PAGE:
Zimbabwe’s government arrested nearly four dozen people for allegedly plotting an Egyptian-styled coup.
However, news reports indicated that those arrested were watching videos of the protests. There is some concern that the exposure to the uprising could plant similar seeds in Zimbabwe, where discontent is rife.
President Robert Mugabe has been in power since 1980, but in the last decade his country has been in an unprecedented economic crisis. Over the last few months, proposed election plans led to clashes between supporters of the ruling party and those of the main opposition, but whether or not they were enough to oust Mugabe is doubtful because of tight control of the security forces.
Dean Yoder with Christian World Outreach spoke with a staff member on Wednesday morning. “It’s day by day. Right now, things have subsided. I don’t want to say ‘peaceful’-that gives the wrong impression, but it is much better than it was.”
Asked if unrest has had a disruptive effect on their outreach, Yoder said, “At the very peak of the violence and rioting, yes, because it’s difficult to travel around, and you have to be careful when you are out.”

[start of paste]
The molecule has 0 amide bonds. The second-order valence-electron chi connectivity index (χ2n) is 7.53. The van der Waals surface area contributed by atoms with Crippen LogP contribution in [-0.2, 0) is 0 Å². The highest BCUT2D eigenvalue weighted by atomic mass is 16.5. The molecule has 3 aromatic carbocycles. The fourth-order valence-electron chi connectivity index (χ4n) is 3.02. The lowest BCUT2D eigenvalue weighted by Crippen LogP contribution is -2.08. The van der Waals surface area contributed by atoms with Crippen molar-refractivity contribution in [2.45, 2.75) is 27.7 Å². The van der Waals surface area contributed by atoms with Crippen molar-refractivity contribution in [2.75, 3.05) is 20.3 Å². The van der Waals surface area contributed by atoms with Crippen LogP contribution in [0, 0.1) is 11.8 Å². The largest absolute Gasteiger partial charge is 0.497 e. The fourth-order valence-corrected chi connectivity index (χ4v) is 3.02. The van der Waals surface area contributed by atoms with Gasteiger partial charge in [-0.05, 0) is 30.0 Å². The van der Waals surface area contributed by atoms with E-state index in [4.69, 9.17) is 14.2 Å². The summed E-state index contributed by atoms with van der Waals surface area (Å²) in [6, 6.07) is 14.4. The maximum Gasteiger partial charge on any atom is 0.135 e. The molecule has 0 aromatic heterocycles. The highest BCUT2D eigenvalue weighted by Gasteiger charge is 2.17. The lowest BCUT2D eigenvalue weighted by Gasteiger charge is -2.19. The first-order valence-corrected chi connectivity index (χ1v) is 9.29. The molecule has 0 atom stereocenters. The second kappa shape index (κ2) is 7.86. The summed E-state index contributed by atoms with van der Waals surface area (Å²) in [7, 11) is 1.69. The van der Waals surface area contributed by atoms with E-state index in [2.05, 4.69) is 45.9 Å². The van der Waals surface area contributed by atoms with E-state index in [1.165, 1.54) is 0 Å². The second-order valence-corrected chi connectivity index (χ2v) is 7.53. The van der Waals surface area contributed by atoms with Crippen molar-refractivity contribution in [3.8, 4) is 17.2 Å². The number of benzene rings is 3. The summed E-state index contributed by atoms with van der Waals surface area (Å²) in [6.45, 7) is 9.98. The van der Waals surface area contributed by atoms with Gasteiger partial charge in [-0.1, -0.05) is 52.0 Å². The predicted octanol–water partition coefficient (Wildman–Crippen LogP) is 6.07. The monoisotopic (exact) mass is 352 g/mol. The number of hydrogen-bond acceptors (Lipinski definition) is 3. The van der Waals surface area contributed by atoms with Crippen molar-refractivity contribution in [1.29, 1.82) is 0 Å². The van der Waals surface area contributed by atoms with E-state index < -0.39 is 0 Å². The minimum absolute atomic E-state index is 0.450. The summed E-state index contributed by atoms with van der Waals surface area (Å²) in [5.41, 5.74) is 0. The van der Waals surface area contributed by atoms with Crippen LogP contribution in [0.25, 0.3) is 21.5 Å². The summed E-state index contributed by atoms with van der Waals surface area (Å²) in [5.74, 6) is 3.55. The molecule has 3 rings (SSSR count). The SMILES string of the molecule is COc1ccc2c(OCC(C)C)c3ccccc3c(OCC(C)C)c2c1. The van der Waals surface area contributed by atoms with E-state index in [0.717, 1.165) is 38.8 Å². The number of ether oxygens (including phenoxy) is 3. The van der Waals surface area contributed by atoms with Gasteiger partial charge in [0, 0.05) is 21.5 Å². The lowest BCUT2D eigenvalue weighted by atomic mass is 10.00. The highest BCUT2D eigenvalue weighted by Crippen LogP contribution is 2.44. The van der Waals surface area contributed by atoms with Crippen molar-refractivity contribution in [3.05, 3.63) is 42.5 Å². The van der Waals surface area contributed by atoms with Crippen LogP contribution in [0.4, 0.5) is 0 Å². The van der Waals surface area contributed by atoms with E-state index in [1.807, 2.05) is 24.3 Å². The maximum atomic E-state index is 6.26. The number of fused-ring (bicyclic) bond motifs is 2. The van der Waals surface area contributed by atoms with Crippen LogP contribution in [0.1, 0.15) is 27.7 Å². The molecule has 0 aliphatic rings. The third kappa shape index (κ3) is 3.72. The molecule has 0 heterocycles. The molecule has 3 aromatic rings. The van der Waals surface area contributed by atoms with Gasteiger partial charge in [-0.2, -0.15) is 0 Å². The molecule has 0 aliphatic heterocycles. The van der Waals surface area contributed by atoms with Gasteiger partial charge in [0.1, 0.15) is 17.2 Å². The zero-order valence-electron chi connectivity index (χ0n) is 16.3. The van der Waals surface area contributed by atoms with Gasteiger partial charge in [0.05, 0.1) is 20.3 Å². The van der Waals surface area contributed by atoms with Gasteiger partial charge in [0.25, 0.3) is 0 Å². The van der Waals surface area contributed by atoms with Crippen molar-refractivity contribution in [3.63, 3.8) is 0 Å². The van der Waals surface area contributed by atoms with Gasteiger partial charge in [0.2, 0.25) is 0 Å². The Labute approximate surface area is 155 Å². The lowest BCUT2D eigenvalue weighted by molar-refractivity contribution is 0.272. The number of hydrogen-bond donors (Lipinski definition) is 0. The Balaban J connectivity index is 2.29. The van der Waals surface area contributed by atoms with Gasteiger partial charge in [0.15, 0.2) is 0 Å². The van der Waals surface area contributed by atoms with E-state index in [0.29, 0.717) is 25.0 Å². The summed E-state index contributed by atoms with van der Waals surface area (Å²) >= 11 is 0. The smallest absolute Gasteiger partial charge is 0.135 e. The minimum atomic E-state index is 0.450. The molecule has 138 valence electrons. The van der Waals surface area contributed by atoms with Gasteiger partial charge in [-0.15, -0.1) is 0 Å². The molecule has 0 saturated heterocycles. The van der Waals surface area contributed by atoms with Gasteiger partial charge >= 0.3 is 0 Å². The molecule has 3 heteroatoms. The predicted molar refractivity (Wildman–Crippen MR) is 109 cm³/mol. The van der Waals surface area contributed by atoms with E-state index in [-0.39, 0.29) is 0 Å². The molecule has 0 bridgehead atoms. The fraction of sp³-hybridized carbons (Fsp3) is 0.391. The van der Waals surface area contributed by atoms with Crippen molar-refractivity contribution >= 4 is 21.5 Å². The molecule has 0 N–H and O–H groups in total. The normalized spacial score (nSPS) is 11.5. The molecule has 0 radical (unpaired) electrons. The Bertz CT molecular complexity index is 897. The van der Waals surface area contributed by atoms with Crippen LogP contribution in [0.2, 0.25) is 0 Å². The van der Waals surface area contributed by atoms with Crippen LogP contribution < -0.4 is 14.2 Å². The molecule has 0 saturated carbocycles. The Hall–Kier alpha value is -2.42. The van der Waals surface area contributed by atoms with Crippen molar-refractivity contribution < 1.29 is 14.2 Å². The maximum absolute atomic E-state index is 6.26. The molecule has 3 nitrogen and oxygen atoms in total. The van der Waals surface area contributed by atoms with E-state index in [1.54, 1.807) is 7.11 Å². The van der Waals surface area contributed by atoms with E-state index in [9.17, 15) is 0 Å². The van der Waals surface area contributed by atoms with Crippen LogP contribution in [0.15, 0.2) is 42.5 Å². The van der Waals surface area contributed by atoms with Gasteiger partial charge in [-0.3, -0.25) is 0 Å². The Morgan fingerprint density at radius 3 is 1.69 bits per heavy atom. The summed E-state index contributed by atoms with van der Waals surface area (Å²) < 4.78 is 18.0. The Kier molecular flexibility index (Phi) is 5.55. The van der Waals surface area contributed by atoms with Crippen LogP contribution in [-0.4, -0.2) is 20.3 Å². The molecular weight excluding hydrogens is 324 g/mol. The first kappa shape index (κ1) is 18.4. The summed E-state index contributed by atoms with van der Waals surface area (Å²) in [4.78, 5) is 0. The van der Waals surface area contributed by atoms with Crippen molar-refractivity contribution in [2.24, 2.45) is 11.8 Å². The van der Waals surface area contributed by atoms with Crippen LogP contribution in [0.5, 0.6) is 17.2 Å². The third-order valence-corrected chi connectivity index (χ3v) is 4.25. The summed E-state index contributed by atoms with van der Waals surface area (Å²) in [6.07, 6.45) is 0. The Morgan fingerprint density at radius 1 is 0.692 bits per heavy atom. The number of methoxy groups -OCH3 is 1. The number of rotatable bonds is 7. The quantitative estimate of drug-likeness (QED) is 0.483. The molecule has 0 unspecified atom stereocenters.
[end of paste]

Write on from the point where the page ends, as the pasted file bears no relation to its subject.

Disruption has an immediate impact on the people Christian World Outreach is helping. Yoder explains, “We feed 500 AIDS orphans. We take care of them, feed them, clothe them, and educate them. Every weekend, we take them to our facility for a weekend retreat where they are taught the Gospel.”
CWO is a trusted name in Zimbabwe. The ministry began working there in 2004, and aside from helping AIDS orphans, they hold leadership development programs.
The goal of leadership training is to provide individuals with skills that can be used to improve the conditions in churches, schools, and communities. Pastors learn how to deal with the practical and spiritual questions people are facing on a daily basis.
With the conditions ripe for mass anti-government protests, “pray for the safety, obviously, of our staff there, that they would be safe as they travel around. Pray for the children because often they are victims of the circumstance.”